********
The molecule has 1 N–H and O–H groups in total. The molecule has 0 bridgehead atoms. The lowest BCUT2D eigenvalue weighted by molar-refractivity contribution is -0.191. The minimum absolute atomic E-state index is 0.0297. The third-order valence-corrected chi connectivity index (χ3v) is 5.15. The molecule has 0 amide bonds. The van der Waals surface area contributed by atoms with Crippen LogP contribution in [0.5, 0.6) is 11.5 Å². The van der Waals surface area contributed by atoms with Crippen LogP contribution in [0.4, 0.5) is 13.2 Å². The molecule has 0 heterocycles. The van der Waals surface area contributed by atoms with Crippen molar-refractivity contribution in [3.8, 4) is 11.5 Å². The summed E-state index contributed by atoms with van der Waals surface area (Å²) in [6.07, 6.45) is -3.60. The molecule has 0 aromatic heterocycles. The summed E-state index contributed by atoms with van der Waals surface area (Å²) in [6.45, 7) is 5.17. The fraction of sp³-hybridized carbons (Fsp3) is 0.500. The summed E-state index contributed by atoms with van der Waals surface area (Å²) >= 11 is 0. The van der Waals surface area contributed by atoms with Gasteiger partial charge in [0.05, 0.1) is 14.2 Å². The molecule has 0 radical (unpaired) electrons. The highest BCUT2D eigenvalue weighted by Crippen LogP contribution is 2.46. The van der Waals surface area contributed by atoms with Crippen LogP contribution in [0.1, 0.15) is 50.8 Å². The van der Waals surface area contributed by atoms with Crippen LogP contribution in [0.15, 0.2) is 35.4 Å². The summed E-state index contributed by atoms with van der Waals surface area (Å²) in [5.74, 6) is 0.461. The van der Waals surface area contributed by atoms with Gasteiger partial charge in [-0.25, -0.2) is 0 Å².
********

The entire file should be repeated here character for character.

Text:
The molecule has 1 N–H and O–H groups in total. The molecule has 0 bridgehead atoms. The lowest BCUT2D eigenvalue weighted by molar-refractivity contribution is -0.191. The minimum absolute atomic E-state index is 0.0297. The third-order valence-corrected chi connectivity index (χ3v) is 5.15. The molecule has 0 amide bonds. The van der Waals surface area contributed by atoms with Crippen LogP contribution in [0.5, 0.6) is 11.5 Å². The van der Waals surface area contributed by atoms with Crippen LogP contribution in [0.4, 0.5) is 13.2 Å². The molecule has 0 heterocycles. The van der Waals surface area contributed by atoms with Crippen molar-refractivity contribution in [3.8, 4) is 11.5 Å². The summed E-state index contributed by atoms with van der Waals surface area (Å²) in [6.07, 6.45) is -3.60. The molecule has 0 aromatic heterocycles. The summed E-state index contributed by atoms with van der Waals surface area (Å²) in [6.45, 7) is 5.17. The fraction of sp³-hybridized carbons (Fsp3) is 0.500. The summed E-state index contributed by atoms with van der Waals surface area (Å²) >= 11 is 0. The van der Waals surface area contributed by atoms with Gasteiger partial charge in [0.05, 0.1) is 14.2 Å². The molecule has 0 radical (unpaired) electrons. The highest BCUT2D eigenvalue weighted by Crippen LogP contribution is 2.46. The van der Waals surface area contributed by atoms with Crippen LogP contribution in [0.1, 0.15) is 50.8 Å². The van der Waals surface area contributed by atoms with Crippen LogP contribution in [0.15, 0.2) is 35.4 Å². The summed E-state index contributed by atoms with van der Waals surface area (Å²) in [5.74, 6) is 0.461. The van der Waals surface area contributed by atoms with Gasteiger partial charge in [-0.25, -0.2) is 0 Å².